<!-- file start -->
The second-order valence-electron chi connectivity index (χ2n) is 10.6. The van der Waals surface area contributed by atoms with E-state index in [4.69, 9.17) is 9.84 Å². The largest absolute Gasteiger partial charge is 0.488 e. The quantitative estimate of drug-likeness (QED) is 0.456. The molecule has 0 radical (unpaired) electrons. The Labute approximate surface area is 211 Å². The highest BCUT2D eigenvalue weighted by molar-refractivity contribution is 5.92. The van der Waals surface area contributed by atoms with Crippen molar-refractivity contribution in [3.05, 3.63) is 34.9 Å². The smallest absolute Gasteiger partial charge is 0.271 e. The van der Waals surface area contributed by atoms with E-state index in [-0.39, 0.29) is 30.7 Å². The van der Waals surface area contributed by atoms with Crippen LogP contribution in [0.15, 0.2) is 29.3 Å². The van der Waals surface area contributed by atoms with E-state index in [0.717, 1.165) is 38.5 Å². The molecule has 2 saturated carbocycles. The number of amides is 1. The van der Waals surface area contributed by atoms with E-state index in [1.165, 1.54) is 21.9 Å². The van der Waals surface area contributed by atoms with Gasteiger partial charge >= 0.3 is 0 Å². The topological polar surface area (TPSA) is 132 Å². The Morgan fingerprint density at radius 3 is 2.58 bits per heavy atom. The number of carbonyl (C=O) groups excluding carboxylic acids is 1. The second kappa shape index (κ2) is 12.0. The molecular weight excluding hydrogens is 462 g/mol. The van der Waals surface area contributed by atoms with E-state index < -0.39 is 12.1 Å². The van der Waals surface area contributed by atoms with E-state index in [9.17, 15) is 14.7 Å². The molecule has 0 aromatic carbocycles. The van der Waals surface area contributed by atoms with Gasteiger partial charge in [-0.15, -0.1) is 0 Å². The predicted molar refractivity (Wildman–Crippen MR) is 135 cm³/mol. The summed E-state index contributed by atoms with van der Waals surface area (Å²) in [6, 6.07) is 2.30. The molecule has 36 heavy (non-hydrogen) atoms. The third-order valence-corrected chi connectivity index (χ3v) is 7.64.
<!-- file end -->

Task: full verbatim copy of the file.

The second-order valence-electron chi connectivity index (χ2n) is 10.6. The van der Waals surface area contributed by atoms with E-state index in [4.69, 9.17) is 9.84 Å². The largest absolute Gasteiger partial charge is 0.488 e. The quantitative estimate of drug-likeness (QED) is 0.456. The molecule has 0 radical (unpaired) electrons. The Labute approximate surface area is 211 Å². The highest BCUT2D eigenvalue weighted by molar-refractivity contribution is 5.92. The van der Waals surface area contributed by atoms with Crippen molar-refractivity contribution in [3.05, 3.63) is 34.9 Å². The smallest absolute Gasteiger partial charge is 0.271 e. The van der Waals surface area contributed by atoms with E-state index in [-0.39, 0.29) is 30.7 Å². The van der Waals surface area contributed by atoms with Crippen LogP contribution in [0.15, 0.2) is 29.3 Å². The van der Waals surface area contributed by atoms with E-state index in [0.717, 1.165) is 38.5 Å². The molecule has 2 saturated carbocycles. The number of amides is 1. The van der Waals surface area contributed by atoms with E-state index in [1.165, 1.54) is 21.9 Å². The van der Waals surface area contributed by atoms with Gasteiger partial charge >= 0.3 is 0 Å². The topological polar surface area (TPSA) is 132 Å². The Morgan fingerprint density at radius 3 is 2.58 bits per heavy atom. The number of carbonyl (C=O) groups excluding carboxylic acids is 1. The second kappa shape index (κ2) is 12.0. The molecular weight excluding hydrogens is 462 g/mol. The van der Waals surface area contributed by atoms with E-state index < -0.39 is 12.1 Å². The van der Waals surface area contributed by atoms with E-state index in [9.17, 15) is 14.7 Å². The molecule has 0 aromatic carbocycles. The van der Waals surface area contributed by atoms with Gasteiger partial charge in [-0.15, -0.1) is 0 Å². The predicted molar refractivity (Wildman–Crippen MR) is 135 cm³/mol. The summed E-state index contributed by atoms with van der Waals surface area (Å²) in [6, 6.07) is 2.30. The molecule has 36 heavy (non-hydrogen) atoms. The third-order valence-corrected chi connectivity index (χ3v) is 7.64.